A digital information system, the Ancient Yemen Digital Atlas (AYDA), contributes to the protection and preservation of Yemen’s cultural heritage.
Yemen’s cultural heritage is gravely at risk from ongoing military conflict and the accompanying destruction and looting of museums and illegal digging. In addition unauthorized construction and the theft of ancient building stone are causing massive damage.
The Ancient Yemen Digital Atlas (AYDA) documents the ensemble of monuments and archaeological sites across the country and is a tool for archiving various archaeological research data in a web-based monument information system in English and Arabic. The data are accessible in a geographic information system (GIS) and can be retrieved using georeferenced maps. Every findspot and monument is provided with relevant historical, archaeological and conservation data (e.g. building plans, drawings, photos, object descriptions, etc.) via links to various databases. These data are continuously gathered, expanded and managed by the staff of the German Archaeological Institute (DAI) and the Yemeni General Organization of Antiquities and Museums (GOAM). Dr. Iris Gerlach, director of the Sanaa branch of the DAI, has been coordinator of the project since 2017. The project is funded by the Cultural Preservation Programme of the Federal Foreign Office and since 2020 it has been attached to the ArcHerNet projectZero Hour – A Future for the Time after the Crisis.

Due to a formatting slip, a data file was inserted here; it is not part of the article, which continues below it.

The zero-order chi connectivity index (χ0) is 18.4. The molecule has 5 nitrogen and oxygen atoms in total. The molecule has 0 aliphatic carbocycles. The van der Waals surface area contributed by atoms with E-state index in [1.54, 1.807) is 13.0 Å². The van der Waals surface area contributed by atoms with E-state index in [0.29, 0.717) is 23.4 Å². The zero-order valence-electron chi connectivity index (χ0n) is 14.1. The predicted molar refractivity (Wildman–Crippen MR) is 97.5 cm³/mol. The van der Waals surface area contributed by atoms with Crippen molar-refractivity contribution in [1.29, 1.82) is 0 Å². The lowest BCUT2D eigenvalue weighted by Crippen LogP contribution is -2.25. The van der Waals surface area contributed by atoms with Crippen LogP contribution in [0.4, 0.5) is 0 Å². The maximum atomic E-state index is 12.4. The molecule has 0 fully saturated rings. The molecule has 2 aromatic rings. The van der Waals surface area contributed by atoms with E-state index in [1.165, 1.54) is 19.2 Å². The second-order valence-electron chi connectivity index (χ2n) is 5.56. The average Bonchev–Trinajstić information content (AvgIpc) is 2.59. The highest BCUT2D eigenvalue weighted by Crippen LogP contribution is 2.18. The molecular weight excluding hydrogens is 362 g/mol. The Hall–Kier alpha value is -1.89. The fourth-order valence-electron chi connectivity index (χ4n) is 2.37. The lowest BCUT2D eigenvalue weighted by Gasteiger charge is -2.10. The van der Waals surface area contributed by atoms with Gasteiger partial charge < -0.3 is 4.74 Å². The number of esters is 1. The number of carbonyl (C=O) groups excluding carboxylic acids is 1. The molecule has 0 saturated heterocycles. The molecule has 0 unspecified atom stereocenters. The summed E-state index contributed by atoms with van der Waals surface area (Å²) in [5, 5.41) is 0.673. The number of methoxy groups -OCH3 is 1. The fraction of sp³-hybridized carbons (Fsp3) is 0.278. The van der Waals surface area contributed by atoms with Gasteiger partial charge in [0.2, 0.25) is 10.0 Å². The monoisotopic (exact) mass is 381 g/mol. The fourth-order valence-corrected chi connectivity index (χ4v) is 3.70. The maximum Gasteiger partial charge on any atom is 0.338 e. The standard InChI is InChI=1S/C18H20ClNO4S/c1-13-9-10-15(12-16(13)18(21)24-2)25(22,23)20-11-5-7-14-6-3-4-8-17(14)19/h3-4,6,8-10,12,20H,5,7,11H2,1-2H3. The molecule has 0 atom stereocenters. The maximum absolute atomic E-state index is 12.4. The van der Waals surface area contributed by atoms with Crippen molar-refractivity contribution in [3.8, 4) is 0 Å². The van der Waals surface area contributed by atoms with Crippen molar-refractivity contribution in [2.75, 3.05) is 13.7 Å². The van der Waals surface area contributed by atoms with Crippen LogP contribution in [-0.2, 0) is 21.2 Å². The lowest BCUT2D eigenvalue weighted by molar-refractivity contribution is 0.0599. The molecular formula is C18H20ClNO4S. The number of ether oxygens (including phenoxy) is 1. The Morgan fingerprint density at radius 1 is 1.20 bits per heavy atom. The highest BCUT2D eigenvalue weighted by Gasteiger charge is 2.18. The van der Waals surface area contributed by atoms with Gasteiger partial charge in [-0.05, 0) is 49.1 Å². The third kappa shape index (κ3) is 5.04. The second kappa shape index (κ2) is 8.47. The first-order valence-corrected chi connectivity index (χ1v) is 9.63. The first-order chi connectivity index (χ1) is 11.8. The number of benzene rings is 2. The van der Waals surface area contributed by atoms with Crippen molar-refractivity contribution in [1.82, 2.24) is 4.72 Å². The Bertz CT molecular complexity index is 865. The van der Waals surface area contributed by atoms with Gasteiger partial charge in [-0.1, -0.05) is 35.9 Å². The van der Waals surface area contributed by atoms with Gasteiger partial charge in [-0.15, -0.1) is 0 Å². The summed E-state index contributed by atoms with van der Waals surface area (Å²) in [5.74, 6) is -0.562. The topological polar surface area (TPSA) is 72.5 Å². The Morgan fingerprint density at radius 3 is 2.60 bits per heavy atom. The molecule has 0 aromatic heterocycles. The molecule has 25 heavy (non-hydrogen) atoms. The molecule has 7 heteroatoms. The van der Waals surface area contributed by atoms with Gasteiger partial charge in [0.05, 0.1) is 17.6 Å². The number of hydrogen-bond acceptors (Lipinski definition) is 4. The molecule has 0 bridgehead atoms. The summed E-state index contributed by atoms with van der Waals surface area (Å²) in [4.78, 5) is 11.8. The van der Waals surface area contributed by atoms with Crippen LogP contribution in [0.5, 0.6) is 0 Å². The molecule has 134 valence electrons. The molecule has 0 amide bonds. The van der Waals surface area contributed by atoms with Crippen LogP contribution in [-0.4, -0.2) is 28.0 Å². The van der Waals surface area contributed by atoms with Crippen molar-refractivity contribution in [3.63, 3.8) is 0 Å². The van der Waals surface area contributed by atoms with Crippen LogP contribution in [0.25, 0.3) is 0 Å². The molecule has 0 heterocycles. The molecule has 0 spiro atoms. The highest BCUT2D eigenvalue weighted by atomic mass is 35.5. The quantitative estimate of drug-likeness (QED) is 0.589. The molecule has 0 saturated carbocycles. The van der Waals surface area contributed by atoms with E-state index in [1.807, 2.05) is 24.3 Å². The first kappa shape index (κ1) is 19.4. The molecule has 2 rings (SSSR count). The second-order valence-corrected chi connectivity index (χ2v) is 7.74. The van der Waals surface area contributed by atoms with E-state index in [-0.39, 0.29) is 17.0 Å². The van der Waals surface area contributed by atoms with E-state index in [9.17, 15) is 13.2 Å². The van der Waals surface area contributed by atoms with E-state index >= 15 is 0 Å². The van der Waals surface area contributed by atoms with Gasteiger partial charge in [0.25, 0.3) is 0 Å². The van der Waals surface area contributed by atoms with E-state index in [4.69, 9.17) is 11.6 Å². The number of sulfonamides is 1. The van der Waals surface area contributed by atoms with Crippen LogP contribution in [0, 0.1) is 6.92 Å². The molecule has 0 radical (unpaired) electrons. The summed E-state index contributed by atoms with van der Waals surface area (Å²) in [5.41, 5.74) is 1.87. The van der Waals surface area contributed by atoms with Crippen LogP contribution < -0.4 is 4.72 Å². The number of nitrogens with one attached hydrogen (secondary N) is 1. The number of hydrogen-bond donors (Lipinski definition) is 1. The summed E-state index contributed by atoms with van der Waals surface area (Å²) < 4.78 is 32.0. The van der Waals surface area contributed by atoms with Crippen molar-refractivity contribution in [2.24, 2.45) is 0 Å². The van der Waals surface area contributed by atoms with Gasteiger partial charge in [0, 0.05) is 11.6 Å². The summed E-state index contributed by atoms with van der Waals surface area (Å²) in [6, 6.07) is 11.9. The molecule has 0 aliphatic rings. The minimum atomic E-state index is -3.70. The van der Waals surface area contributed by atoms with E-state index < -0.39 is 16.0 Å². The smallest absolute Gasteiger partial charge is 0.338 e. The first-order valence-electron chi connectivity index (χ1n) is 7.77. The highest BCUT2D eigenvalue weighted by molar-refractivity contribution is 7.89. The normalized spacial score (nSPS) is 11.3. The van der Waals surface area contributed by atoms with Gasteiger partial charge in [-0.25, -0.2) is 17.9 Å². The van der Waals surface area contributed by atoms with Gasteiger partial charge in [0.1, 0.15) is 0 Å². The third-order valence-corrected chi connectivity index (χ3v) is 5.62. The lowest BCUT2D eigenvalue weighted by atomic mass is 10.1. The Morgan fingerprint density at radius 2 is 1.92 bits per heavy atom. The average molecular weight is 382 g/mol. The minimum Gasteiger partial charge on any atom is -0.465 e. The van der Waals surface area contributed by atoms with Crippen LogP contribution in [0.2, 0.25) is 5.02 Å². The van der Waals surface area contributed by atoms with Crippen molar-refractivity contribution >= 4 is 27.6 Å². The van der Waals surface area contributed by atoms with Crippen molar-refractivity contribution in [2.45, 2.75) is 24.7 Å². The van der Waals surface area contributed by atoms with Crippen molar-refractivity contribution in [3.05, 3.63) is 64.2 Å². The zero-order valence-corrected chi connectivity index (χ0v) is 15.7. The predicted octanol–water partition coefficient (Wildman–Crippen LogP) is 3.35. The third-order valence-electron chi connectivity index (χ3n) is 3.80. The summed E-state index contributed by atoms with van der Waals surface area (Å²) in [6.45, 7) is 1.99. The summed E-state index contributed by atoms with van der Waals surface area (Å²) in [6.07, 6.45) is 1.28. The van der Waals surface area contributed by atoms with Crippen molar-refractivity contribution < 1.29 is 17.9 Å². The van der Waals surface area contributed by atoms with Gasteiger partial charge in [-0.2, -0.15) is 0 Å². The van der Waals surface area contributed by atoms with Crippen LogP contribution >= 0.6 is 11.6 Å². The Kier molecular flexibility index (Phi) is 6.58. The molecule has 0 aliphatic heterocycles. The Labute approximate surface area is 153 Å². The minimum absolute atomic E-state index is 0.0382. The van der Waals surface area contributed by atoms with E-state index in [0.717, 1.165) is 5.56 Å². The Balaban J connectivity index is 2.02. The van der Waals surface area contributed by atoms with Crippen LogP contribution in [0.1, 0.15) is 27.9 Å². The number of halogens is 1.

The main task of AYDA is monitoring Yemeni cultural heritage. Notably in times of crisis the digital atlas makes it possible to observe archaeological sites regularly and to document damage caused by armed conflict, vandalism, looting, infrastructure development as well as natural disasters. As the GOAM has not compiled a systematic inventory of Yemen’s archaeological sites, the atlas will take over the function of a monuments register. The 12,000 findspots recorded so far have been identified and documented not only by the analysis of aerial photographs and satellite images but also by precise digital mapping of locally verified monuments.
Additionally AYDA will be available for a range of academic and research objectives. The atlas has been conceived for the Yemeni General Organization of Antiquities and Museums, but in the medium term it is to be made available to the international research community by means of access authorizations.
Dr. Iris Gerlach, Deutsches Archäologisches Institut, Sanaa Department
Holger Hitgen, Josephine Schoeneberg, Hanna Hamel, Heiko Werwick
General Organization of
Antiquities and Museums (GOAM)
Christian Weiß (University Nürnberg/Erlangen)
Prof. Dr. Norbert Nebes (Friedrich-Schiller-University Jena)
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